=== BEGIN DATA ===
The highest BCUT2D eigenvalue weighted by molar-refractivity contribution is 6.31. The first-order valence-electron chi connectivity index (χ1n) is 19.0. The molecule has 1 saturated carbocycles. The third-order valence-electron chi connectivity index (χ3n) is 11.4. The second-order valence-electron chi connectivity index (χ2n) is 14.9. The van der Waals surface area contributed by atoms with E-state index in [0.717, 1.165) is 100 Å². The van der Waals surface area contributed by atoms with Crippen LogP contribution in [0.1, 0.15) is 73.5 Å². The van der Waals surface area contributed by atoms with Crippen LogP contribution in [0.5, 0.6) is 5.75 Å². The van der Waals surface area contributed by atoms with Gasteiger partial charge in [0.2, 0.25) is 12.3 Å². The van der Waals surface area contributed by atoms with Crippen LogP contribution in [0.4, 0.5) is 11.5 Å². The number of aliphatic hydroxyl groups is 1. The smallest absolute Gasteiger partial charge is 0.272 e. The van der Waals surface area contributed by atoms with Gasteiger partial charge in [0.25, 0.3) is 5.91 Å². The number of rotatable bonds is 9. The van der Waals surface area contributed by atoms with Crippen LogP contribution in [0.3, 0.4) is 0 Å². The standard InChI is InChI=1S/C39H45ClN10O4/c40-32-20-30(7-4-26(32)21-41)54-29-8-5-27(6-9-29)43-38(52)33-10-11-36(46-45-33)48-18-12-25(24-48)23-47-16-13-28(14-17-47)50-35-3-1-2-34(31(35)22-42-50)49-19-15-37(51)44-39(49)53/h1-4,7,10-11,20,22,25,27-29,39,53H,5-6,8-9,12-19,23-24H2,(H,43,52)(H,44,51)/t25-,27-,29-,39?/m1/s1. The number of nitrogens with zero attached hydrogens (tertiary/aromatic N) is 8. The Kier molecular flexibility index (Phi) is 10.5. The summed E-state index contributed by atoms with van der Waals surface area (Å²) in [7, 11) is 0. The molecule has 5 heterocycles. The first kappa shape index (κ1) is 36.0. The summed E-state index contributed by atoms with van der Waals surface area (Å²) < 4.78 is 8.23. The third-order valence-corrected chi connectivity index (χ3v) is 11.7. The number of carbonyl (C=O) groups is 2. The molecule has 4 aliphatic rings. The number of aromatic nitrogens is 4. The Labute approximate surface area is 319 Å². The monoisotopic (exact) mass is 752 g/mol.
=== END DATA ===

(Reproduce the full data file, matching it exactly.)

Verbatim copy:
The highest BCUT2D eigenvalue weighted by molar-refractivity contribution is 6.31. The first-order valence-electron chi connectivity index (χ1n) is 19.0. The molecule has 1 saturated carbocycles. The third-order valence-electron chi connectivity index (χ3n) is 11.4. The second-order valence-electron chi connectivity index (χ2n) is 14.9. The van der Waals surface area contributed by atoms with E-state index in [0.717, 1.165) is 100 Å². The van der Waals surface area contributed by atoms with Crippen LogP contribution in [0.1, 0.15) is 73.5 Å². The van der Waals surface area contributed by atoms with Crippen LogP contribution in [0.5, 0.6) is 5.75 Å². The van der Waals surface area contributed by atoms with Gasteiger partial charge in [0.2, 0.25) is 12.3 Å². The van der Waals surface area contributed by atoms with Crippen LogP contribution in [0.4, 0.5) is 11.5 Å². The number of aliphatic hydroxyl groups is 1. The smallest absolute Gasteiger partial charge is 0.272 e. The van der Waals surface area contributed by atoms with Gasteiger partial charge in [0.25, 0.3) is 5.91 Å². The number of rotatable bonds is 9. The van der Waals surface area contributed by atoms with Crippen LogP contribution in [0.3, 0.4) is 0 Å². The standard InChI is InChI=1S/C39H45ClN10O4/c40-32-20-30(7-4-26(32)21-41)54-29-8-5-27(6-9-29)43-38(52)33-10-11-36(46-45-33)48-18-12-25(24-48)23-47-16-13-28(14-17-47)50-35-3-1-2-34(31(35)22-42-50)49-19-15-37(51)44-39(49)53/h1-4,7,10-11,20,22,25,27-29,39,53H,5-6,8-9,12-19,23-24H2,(H,43,52)(H,44,51)/t25-,27-,29-,39?/m1/s1. The number of nitrogens with zero attached hydrogens (tertiary/aromatic N) is 8. The Kier molecular flexibility index (Phi) is 10.5. The summed E-state index contributed by atoms with van der Waals surface area (Å²) in [7, 11) is 0. The molecule has 5 heterocycles. The first kappa shape index (κ1) is 36.0. The summed E-state index contributed by atoms with van der Waals surface area (Å²) < 4.78 is 8.23. The third-order valence-corrected chi connectivity index (χ3v) is 11.7. The number of carbonyl (C=O) groups is 2. The molecule has 4 aliphatic rings. The number of aromatic nitrogens is 4. The Labute approximate surface area is 319 Å². The monoisotopic (exact) mass is 752 g/mol.